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It is a

to any of our habits of life or modes of activity. All follows in the ordinary course of things. But it is not so with a nation that throws off an old monarchical government, and seeks to establish the republican order. The new order imposes a new language, new forms of interior as well as exterior life, un wonted modes of action. Nothing flows on spontaneously. All is strange, and no one feels himself at home. You can conform to the new order only as you deliberate, make an effort, force your activity into new channels. All your indeliberate and instinctive action takes a wrong direction. You must be constantly on your guard, and can allow yourself no relaxation, no abandon. All your faculties must be strained taut, and every man must be a profound political philosopher and a thoroughly accomplished statesman, or be liable to blunder, and to blunder, perhaps, fatally. It is not the change of one king, or one dynasty, for another, but it is the destruction of the old nation, and the attempt to mould a new nation out of its ashes. fearful change. It requires the whole past life of the nation to be stricken ont, and reduces the great body of the people to political infancy, sends them back to the cradle or the nurse's arms, just at the moment when they have the most need to be full-grown men. May we not, then, without forfeiting our claim to be reckoned among the friends of liberty, when we see a great nation trying this change, pause awhile before concluding it to be necessarily the triumph of the popular cause?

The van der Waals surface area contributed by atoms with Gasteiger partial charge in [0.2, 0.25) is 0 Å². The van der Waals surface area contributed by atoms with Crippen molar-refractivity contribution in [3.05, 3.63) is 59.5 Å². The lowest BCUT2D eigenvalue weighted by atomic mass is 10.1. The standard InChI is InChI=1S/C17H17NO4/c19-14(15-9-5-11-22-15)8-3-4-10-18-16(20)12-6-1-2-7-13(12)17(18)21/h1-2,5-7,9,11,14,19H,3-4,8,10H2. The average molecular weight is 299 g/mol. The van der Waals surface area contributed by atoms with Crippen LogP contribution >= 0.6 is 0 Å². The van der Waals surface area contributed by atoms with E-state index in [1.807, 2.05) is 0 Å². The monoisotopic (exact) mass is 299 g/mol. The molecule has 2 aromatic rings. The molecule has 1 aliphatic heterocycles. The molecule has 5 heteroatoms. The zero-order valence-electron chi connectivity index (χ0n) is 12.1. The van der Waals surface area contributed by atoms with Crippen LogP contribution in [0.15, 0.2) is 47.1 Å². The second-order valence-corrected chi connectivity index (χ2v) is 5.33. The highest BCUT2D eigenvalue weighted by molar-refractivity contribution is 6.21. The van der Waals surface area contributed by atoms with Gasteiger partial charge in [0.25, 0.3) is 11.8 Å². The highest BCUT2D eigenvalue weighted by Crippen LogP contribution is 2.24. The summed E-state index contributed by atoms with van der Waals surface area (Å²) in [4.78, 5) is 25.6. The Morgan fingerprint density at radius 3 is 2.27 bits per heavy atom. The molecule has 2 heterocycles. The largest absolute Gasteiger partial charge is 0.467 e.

There are, indeed, politicians among us, and not without influence on public affairs, who will tell us that no danger is to be apprehended; that all is safe as soon as kings are got rid of, and the people take the management of affairs into their own hands; but these politicians will excuse us for saying that their appropriate place is in the nursery, not in the professor's chair, the halls of legislation, or the cabinets of ministers. As long as they consider it a proof of their wisdom to turn up their little noses at the bare idea of an infallible church, they must not expect us to swallow an infallible people, and especially, if such as they can be its leaders. The people are, no doubt, in general, honest in their aims, but they lack discriinination and forecast, and are, for the most part, the dupes of their leaders or of their own passions. Rarely in what they approve or in what they oppose do they distinguish between the good and the evil they find mingled together,-between the essential and the accidental, the use and the abuse. They know, of course, that such distinction exists and shonld be made; but they do not know how or where to make it. If a systein has worked ill in consequence of its having been abused, or in consequence of matters accidentally connected with it, but not springing from it, their approved and nsual remedy is to sweep it away. The remains of the barbarism which preceded its establishment, and sprang from other sources, disturbed the workings of feudalism, and they cried out, Down with feudalism! Corrupt and courtly prelates basked in the sunshine of royalty, forgot their flocks, and failed to denounce the tyrant, and they exclaimed, Down with the church! The king abused his powers and oppressed his subjects, and they screamed out, Down with monarchy, and np with democracy! In their eagerness to throw off the evil, they almost invariably throw away the good in juxtaposition with which they find it, just as your modern philanthropists, in pursuing some special object, trample down inore good by the way than they could possibly remove of evil by gaining the end they seek. There is no use in denying or in seeking to disguise this fact, which is obvions to every one who has studied popular movements with the least attention.